In different parts of the world, there has been a gradual shift in the age of acquiring HAV to older age groups.  This shift has also been documented in most of Syria's neighboring countries. , This is mainly due to enhancing sanitation of the drinking water, increased promotion of personal hygiene measures reflecting an improvement in the socioeconomic conditions. The same applies for Syria; with the current development of better sanitation and living conditions, a shift in the age of infection to an older age group would be expected in the near future.
| Discussion|| |
Despite the advances of modern medicine, most diseases are not vaccine-preventable. In the case of Hepatitis A, we are fortunate that a vaccine exists and that its administration can prevent future infection. Syria's current situation is best described as having high seroprevalance of Hepatitis A in children.  Considering the improvements in personal hygiene standards, international support of Syria's water network and sanitation, and the epidemiologic shift documented in several neighboring countries, an epidemiological shift in prevalence of Hepatitis A in Syria is likely to occur. This expected epidemiological shift to adult population would increase the symptomatic infection rate as well as the morbidity and mortality. A decision in Syria on when and how the vaccine should be used needs to be made.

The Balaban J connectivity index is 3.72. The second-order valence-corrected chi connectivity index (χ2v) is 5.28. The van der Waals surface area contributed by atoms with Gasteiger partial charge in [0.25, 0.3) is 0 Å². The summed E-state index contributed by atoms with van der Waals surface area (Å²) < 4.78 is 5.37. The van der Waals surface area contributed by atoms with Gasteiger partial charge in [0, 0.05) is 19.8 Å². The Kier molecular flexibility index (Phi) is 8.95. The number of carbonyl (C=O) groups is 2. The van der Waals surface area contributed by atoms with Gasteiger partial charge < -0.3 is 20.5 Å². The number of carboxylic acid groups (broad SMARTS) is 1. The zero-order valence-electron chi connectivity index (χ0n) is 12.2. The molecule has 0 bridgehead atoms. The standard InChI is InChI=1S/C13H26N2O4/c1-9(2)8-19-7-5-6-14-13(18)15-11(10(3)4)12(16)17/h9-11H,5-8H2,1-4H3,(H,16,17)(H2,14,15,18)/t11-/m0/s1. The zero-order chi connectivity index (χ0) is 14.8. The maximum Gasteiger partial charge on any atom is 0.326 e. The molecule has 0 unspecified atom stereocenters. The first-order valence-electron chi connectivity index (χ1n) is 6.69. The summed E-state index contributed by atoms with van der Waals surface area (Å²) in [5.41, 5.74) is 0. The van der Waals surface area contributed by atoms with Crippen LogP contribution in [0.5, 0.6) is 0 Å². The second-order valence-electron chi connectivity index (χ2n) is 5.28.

We recommend Hepatitis A vaccine in Syria for the following reasons:
- Hepatitis A vaccine has been commercially available for more than a decade and it has proved to be both effective and immunogenic. 
- The safety of HAV has been well studied concluding that it is a well tolerated vaccine with low side-effect profile. In addition, although the vaccine is a two shot series, a protective response has been illustrated with a single shot. ,,
- Considering the high prevalence of infections in Syria, the great morbidity associated with hepatitis A and the successful western experience in dealing with hepatitis A,  it is reasonable to include the Hepatitis A as part of the routine vaccination for the children.
- The vaccine appears to be cost-effective in countries where it has been implemented. ,,
- Taking into consideration the fact that a high percentage of the Syrian population is seropostive for Hepatitis A and that most patients reported asymptomatic disease, this may seem like a reason to avoid the expenditures and hard work associated with implementing a new vaccine nationwide. On the other hand with the development of better health promotion in Syria, the effect of reducing the early infection/late infection ratio would favor a trend in increasing symptomatic versus asymptomatic cases. The increase in morbidity from symptomatic cases and mortality of fulminant cases necessitates serious consideration of adding the vaccination to the national immunization program.
Future studies should document the anticipated, and probably already existing, epidemiological shift to the adult population. It could be only a matter of time before a much-anticipated improvement in Syria's water system and food hygiene standards prove to have a deleterious health effect from Hepatitis A.
| Acknowledgement|| |
We would like to thank Dr. Steven D. Mawhorter, Cleveland Clinic Department of Infectious Disease, for his contribution in revising and editing this article.